– excerpted from David & Goliath, by Malcom Gladwell
To put the above in the proper context, Gladwell was relating the experiences and the background of a researcher dealing with childhood leukemia cases. At the time, there was very little relief available – but the researcher had an idea that had consequences both miraculous as well as discouraging. It was in that defeat, this physician faced his greatest fears and emotion. But because of earlier trauma that he had in his own life, and the hardening that had occurred, he was able to get past that emotion towards cure.
The remote misses and near misses are connected back to that in the work done surrounding the effects of the bombing on London in WWII. The remote misses are the ones who were aware of the attacks, “the people who listen to the sirens, watch the enemy bombers overhead…hear the thunder of the exploding bombs…But the bomb hits down the street or the next block over.”
The near misses “feel the blast, see the destruction, are horrified by the carnage, perhaps they are wounded, but they are deeply impressed.”
It’s almost too easy to relate this to cancer. I’ve always said that cancer is both an emotional as well as a physical disease. Although the healthcare industry is finally recognizing the trauma of both diagnosis and treatment, patients, survivors, and their caregivers live within it. We’re observers or we’re engaged. We’re either remote or near misses.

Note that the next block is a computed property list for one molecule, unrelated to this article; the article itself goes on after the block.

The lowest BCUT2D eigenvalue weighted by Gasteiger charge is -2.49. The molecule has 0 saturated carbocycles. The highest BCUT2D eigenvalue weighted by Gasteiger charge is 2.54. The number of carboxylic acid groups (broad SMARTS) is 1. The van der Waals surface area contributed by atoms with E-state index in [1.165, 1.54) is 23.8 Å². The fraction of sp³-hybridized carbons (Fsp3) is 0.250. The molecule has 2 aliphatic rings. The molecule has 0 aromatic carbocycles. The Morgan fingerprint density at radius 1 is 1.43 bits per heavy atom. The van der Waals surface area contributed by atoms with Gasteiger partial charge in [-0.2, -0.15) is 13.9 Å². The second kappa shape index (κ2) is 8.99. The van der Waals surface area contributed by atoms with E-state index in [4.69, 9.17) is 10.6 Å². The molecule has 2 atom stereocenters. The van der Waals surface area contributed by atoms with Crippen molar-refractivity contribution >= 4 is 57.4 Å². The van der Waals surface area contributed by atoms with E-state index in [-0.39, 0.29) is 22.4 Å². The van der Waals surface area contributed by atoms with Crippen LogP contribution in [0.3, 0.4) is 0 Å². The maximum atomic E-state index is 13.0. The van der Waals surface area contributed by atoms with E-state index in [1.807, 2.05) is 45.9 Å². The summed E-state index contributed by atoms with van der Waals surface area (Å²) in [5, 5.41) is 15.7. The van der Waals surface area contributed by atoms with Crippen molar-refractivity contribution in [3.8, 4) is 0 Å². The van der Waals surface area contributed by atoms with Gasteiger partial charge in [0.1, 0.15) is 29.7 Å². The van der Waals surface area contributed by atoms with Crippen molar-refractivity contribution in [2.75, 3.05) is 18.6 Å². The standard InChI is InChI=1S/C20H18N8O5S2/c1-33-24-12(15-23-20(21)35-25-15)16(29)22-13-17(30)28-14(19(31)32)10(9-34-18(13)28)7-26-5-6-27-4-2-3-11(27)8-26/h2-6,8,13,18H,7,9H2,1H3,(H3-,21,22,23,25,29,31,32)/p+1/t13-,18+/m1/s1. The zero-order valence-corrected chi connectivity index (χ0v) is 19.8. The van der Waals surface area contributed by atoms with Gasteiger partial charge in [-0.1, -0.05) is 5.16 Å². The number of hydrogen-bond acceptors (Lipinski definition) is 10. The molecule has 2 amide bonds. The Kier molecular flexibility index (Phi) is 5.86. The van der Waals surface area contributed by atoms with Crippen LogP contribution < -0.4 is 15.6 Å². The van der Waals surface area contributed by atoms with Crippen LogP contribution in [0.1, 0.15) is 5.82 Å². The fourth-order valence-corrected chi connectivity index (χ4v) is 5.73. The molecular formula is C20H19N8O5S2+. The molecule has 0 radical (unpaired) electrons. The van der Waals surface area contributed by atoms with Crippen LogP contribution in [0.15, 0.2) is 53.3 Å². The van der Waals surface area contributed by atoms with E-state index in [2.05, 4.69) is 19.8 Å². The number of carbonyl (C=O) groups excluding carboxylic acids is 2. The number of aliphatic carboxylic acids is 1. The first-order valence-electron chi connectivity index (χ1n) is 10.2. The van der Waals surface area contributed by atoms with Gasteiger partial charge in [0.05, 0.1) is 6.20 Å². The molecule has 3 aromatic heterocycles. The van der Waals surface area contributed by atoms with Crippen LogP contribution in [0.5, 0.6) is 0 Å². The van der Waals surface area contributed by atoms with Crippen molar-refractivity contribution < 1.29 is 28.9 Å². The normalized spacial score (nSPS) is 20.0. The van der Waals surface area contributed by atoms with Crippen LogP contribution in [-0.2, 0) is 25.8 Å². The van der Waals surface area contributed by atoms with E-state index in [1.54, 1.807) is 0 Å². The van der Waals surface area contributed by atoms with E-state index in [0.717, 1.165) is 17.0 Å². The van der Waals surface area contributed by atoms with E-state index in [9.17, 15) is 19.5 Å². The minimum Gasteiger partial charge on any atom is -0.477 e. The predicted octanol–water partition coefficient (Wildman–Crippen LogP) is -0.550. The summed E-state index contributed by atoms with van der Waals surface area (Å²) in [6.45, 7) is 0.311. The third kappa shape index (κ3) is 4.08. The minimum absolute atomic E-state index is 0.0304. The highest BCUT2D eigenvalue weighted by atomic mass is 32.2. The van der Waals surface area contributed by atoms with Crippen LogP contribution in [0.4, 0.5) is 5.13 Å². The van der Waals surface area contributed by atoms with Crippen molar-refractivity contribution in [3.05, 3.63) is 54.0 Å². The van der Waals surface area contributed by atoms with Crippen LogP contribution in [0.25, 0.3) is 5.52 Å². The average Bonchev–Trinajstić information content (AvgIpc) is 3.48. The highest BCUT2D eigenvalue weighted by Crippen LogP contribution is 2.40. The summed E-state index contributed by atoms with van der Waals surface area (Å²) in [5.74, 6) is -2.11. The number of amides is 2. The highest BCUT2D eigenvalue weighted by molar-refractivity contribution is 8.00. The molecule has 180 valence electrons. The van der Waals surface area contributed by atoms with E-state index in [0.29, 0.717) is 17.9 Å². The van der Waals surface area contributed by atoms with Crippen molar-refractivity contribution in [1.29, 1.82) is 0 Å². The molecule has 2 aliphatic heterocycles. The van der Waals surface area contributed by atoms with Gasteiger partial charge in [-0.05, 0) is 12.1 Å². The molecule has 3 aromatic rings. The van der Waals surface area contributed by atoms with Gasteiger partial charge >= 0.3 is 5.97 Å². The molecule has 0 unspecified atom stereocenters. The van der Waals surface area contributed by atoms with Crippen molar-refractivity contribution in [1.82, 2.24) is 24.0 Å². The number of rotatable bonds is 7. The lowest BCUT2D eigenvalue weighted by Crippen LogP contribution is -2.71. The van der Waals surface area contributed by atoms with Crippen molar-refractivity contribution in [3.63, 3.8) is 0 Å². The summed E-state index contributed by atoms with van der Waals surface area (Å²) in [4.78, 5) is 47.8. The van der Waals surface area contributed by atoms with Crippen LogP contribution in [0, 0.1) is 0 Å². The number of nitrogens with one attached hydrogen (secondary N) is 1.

But do we as patients and survivors become hardened by the experience? For one, I think it takes years to assimilate what happened and how we survived it. But to me, it’s both a hardening and a softening. Speaking for myself, I’ve become more sensitive to what happens around me. More sensitive to experience, to images, to quite literally relive my own cancer experience each time I sit with a patient and listen to their own story of frustration, anger, fear, and trauma both virtual and physical. The hardening is to be able to listen and to respond with my own words and images, to provide a depth of experience that arises out of my own trauma and face it again.
I think it’s a bit of a zen approach – light doesn’t exist without dark, cold doesn’t exist without heat. Hard doesn’t exist without soft. We need both to understand, to provide counsel to ourselves and to each other.
The difficulty then is finding the right balance.